The CEO told us that the last two years have indeed been very painful for the company and him personally as the founder and major shareholder, given that all the ports and ships stood idle while the significant debt still had to continue being paid off. Earnings literally dried up, like the pandemic-era cruise ships. However, the business managed to pull itself together out of this maelstrom by IPOing a gas asset and selling one of the ports – and thus made all debt payments on time, avoiding bankruptcy and debt restructuring and keeping a clean record with the banks (which were actually telling the CEO during the pandemic that his company wouldn’t survive).

View over Bosphorus from a portfolio company’s office in Istanbul

This time, the Bosphorus was calmer, the sun was shining, and the CEO was much happier: EBITDA is growing rapidly as tourism has roared back above 2019 levels by August, and as a result many cruise ships are overbooked and ports are occupied over 100% capacity. All other businesses of the holding (gas, real estate, asset management) are also doing better than expected, and so the group’s cash flow is very strong; the company even plans to repay most if not all of its debt by the end of next year – from an 12x net-debt-to-EBITDA ratio in 2021 this would be a remarkable progress. We expect the company to achieve triple-digit earnings growth this and next year.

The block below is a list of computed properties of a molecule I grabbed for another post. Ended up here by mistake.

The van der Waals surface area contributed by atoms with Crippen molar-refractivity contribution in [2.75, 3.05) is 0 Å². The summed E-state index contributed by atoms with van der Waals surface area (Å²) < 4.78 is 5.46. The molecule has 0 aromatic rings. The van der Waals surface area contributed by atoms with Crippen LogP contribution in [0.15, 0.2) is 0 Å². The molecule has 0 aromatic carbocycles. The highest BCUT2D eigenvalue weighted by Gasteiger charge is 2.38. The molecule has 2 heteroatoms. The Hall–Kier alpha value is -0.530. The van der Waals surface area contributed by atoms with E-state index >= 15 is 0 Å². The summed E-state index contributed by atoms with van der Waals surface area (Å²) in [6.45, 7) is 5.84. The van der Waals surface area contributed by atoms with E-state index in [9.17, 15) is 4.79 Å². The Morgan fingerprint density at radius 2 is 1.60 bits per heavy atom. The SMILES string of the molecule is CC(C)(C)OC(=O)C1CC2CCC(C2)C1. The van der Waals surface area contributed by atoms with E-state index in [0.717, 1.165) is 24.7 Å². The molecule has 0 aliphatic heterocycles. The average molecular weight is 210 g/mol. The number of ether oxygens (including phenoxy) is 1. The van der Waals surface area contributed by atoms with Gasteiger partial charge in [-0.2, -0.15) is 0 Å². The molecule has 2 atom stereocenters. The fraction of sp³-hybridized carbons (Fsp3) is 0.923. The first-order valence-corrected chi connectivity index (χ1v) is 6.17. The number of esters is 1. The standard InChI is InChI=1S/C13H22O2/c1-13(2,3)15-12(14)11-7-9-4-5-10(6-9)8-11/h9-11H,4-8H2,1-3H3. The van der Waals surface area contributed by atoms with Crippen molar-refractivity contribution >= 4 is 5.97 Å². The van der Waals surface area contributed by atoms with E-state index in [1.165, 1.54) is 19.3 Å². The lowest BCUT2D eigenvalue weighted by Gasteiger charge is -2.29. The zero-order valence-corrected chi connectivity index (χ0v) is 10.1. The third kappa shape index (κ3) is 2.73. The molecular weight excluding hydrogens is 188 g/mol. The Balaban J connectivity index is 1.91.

We appreciated the sentimental CEO saying: “Thank you for believing in us.” His integrity and commitment in running his business were very clear to us, same as his care for his team: he said that his colleagues are his family, and making sure that they feel well is his main priority. In fact, when telling us about the past medical problems of one employee in the meeting, he got tearful and even had to leave the room for a moment.